So wrote English lawyer David Allen Green in the Financial Times the other day to conclude his op-ed on how to cut legal costs:

“The best way for a business to manage legal costs is to be clear about what it wants from lawyers and to force them to be clear about what they offer ….

“… Technology can only help so much. To manage costs directly needs a change in attitude as well as new hardware or software ….

“Legal technology is not primitive magic. It can have a beneficial effect on legal costs only if the will is there. Precision, plainness and purpose are more important ….

My goal for my readers and my clients is the same as Mr. Allen’s for his readers and clients: Clarity of thought on exactly what business owners and managers need from their lawyers — and specific guidance on how they can get it.

This English commercial lawyer urges business people to get control over their legal costs by getting clarity of thought about what they actually need from their attorneys. To make this point he underscores what’s unclear to most business clients about their lawyers.

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In business getting “results” is basically a management question.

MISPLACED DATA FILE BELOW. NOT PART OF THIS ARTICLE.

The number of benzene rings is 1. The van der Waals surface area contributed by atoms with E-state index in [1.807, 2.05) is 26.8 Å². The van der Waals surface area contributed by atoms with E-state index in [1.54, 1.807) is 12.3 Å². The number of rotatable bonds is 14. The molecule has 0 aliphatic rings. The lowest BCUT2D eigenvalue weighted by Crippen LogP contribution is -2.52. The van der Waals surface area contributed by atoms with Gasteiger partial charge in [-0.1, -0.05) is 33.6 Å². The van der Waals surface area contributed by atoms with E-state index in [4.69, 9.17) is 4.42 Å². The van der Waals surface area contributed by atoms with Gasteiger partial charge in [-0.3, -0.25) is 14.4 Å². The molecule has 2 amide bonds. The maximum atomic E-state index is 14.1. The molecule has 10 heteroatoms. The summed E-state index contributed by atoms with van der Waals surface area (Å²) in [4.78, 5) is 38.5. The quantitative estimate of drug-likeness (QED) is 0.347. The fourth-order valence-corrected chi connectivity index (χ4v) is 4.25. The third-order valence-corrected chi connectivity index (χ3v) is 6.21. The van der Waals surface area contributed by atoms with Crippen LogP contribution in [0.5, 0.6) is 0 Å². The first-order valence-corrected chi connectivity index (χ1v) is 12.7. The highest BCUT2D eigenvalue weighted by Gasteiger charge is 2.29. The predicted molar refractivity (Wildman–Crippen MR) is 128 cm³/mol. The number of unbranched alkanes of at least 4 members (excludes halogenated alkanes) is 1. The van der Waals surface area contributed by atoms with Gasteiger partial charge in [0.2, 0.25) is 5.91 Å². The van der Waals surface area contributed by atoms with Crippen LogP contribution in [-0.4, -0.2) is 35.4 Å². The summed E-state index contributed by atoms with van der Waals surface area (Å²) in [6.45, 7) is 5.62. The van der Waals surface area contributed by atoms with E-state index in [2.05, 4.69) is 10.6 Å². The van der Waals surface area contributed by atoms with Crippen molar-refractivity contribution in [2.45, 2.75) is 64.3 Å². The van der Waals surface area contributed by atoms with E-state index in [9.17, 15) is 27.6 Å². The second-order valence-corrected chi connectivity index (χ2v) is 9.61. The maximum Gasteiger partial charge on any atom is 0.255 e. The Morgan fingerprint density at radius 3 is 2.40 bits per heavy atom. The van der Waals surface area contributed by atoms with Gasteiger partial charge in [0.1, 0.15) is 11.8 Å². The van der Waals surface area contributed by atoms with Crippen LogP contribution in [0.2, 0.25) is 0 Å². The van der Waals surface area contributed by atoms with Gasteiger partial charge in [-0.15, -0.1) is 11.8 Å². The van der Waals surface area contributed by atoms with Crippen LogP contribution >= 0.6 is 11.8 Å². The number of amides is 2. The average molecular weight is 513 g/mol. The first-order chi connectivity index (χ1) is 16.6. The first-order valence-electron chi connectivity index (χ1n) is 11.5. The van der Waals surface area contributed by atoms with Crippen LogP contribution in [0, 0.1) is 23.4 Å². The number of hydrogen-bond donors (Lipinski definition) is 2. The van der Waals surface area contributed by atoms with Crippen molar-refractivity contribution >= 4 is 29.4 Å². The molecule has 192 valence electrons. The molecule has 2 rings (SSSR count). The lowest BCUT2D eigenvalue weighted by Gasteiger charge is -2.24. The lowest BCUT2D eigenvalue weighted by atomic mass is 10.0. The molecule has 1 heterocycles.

So is getting artificial intelligence (AI) or any other tech innovation right.

But it’s vital to begin with a management approach that can achieve those results — only thereafter does it make any sense to pick AI or any other tech innovation to reach them.

As Aileen Leventon — counselor to the legal industry and practicing attorney — put it:

“Tech is easy. Figuring out what really matters is hard.”

Part 1 and Part 2 of this three-part series describe the views of Dr. Richard Susskind — Scottish lawyer and Oxford PhD in computer science — on how AI can get the “results” business people need from their lawyers and other professionals — faster, cheaper, and more accurately.

Before I had read Dr. Susskind’s essay (British Academy Review’s Autumn 2018 edition), I viewed him as the leading thinker in the world on “how information technology and the Internet can improve lawyers’ effectiveness on behalf of business clients”.

But in light of his essay cited above, as covered in Parts 1 and 2, it would be more accurate to describe the aim of Dr. Susskind’s work a little differently:

Not: “How information technology and the Internet can improve lawyers’ effectiveness on behalf of business clients”. 

But instead: How information technology and the Internet can improve the “results” — or the “outcomes” — that business clients want in their legal affairs.

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In Part 1 of this three-part series, I wrote that business people care about results.

And that 99.9% of a lawyer’s education and focus are devoted to analytical preoccupations and time-honored how-to methodologies — “lawyer tasks” — not so much to the results their clients really care about.

Lawyers are focused on the “how” of their professional skill sets to such as extent that it obscures the “why” of their clients’ desired business outcomes.